Wednesday, December 12, 2012
My grandfather had farmed a fairly large farm south of Springfield, MO from way before my mom, his oldest daughter, was born. He was way before his time, and not even grandma could tell us why he had done it. He had a large pond in the back forty (over the hill), had it fixed up with picnic tables, two shelters, horseshoe pits, a basketball court, a big and a small grilling pit, etc. The pond was fixed for swimming when it was built and my mom, her brother and three sisters had visitors at the "Swimmin' Hole and Grilery" (when my brother and I first visited, the old wooden sign was still hanging) almost every evening in the summer as all the "youngin's" finished with evening chores and other hot and boring stuff considered important by the grown-ups (my uncle was probably the one who planted the seed of humor that has grown to a big tree with me - he called them "g r o a n - ups", with the accompanying sounds and his imitations of certain neighbor men and women).
By the time my mom had grown up, moved to California, got married and had two son's (8 and 5), my uncle had just started high school. When we visited, we were often allowed to hang around the big kids (until it got dark - I never could figure out why until many years later).
After my uncle graduated from high school, the"Swimmin' Hole" was only used the summertime when my brother and I came out to "help" grandpa at mowing time, and occasionally when some of the little brothers and sisters of the "old crowd" asked to use it. My grandfather never said "No", and slowly the kids from the other farms quit asking permission.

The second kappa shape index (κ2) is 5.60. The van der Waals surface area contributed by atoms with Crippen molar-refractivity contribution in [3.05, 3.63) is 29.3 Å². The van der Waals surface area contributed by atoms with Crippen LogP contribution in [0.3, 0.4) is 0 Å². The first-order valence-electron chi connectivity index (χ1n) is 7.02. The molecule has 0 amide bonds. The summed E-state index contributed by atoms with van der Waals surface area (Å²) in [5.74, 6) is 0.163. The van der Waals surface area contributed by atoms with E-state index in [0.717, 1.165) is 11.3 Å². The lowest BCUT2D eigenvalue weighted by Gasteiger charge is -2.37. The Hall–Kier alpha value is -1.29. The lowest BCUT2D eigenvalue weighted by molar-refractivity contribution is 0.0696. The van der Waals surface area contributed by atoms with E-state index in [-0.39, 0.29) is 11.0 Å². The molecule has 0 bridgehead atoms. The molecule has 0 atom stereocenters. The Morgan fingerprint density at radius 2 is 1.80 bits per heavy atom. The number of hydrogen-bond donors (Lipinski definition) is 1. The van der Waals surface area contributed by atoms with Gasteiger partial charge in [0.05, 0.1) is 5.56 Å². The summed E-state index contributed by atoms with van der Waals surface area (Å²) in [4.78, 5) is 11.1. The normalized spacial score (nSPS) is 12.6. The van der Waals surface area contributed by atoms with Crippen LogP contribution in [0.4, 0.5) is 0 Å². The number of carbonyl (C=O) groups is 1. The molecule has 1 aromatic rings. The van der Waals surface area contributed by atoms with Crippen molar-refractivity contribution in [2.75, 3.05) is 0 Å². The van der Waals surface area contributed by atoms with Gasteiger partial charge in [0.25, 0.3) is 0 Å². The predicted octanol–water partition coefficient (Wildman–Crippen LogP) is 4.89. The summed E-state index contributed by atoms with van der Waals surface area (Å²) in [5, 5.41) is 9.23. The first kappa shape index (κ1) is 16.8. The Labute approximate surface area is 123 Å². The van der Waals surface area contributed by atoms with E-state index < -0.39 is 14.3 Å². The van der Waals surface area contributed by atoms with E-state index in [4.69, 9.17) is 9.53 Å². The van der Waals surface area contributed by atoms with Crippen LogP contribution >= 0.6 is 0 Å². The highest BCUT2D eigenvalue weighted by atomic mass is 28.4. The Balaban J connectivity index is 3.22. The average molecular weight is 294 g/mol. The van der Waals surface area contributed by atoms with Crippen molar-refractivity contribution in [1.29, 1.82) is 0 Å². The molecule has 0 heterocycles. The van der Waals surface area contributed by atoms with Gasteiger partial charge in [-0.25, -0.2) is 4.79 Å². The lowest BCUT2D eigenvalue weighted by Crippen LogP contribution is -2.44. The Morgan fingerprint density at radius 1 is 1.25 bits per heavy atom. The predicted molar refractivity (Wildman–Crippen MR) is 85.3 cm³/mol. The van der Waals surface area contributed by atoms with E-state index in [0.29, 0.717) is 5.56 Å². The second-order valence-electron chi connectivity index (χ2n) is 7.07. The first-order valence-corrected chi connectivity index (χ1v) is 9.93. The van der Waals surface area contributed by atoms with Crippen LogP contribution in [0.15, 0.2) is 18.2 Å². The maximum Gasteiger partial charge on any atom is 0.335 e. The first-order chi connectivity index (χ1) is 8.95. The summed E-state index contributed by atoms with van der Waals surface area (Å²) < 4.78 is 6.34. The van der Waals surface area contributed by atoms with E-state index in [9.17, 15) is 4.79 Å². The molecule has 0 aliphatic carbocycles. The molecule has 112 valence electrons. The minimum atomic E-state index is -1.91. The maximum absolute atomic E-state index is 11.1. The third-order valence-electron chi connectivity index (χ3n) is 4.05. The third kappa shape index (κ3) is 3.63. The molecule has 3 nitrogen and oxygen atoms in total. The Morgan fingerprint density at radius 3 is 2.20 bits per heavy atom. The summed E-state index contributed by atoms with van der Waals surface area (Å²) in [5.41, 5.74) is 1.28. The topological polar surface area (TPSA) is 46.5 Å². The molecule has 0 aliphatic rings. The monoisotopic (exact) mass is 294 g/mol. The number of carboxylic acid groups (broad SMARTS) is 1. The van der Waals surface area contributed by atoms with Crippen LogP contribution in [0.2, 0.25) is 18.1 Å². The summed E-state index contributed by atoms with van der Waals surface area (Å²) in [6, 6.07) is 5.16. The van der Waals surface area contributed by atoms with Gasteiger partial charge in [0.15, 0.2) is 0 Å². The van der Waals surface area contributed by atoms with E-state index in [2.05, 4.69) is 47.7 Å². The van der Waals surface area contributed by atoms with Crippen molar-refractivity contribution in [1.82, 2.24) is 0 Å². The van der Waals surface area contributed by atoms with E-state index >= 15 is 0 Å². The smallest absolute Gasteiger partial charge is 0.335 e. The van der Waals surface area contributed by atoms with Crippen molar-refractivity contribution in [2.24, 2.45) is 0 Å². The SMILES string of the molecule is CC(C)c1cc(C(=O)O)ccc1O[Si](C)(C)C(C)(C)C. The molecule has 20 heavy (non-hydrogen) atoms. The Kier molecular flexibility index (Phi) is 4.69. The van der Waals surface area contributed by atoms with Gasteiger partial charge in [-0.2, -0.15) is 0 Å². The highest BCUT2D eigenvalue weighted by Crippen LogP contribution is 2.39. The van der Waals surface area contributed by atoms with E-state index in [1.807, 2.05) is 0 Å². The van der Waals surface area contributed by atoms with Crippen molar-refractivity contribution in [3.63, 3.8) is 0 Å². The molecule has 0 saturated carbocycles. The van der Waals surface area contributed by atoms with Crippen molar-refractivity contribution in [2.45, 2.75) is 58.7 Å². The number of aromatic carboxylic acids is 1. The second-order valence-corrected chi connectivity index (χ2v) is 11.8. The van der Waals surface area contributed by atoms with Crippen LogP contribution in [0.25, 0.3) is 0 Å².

One evening, before my brother and I had arrived for the summer (we'd gotten that two weeks gradually stretched out to two weeks after school ended until two weeks before it started), grandpa decided to go down to the pond and make sure the overflow was clean (the pond was fed by a small spring) and the cows had kept the grass cropped down (so you wouldn't inadvertently step on a copperhead or cottonmouth water moccasin).
My uncle (who told us this story) was with him that evening.
As they neared the pond, they heard voices shouting and laughing with glee. As they came closer they saw it was a bunch of young high school and college girls from around the area, skinny-dipping in the pond. Grandpa made the young women aware of their presence and the girls all went to the deep end of the pond.
One of the girls shouted to him, "We're not coming out until you leave! Go away Mr. Taylor, and you too, Jimmy!"
My uncle had no idea what came over grandpa that night, but grandpa yelled right back, "I didn't come down here to watch you ladies swim or make you get out of my pond, I only came to feed my alligators."
He didn't have a burlap sack in his hands, nor was he carrying a bucket, but the girls (OK, young women) heard "alligators" and they nearly walked on water to get to their clothes and into their cars. (Alligators aren't native to southern Missouri, but sometimes someone would bring a couple of gators up from Louisiana. If they were able to make a gator nest, they could survive until they got big enough to start bothering stock. Then someone would take Mister's Smith and Wesson out to introduce to the gators.
My uncle never could tell the story without cracking up, and when he was telling stories with the other men with their pint canning glasses filled with "wwwater" (that's what they called the moonshine a neighbor always brought), grandpa's face would get darker (red looks darker in the moonlight) and he'd "take a walk and stretch my legs - just for a bit".
Dang. Wish I could have been there to see all those silly girls running around and screaming.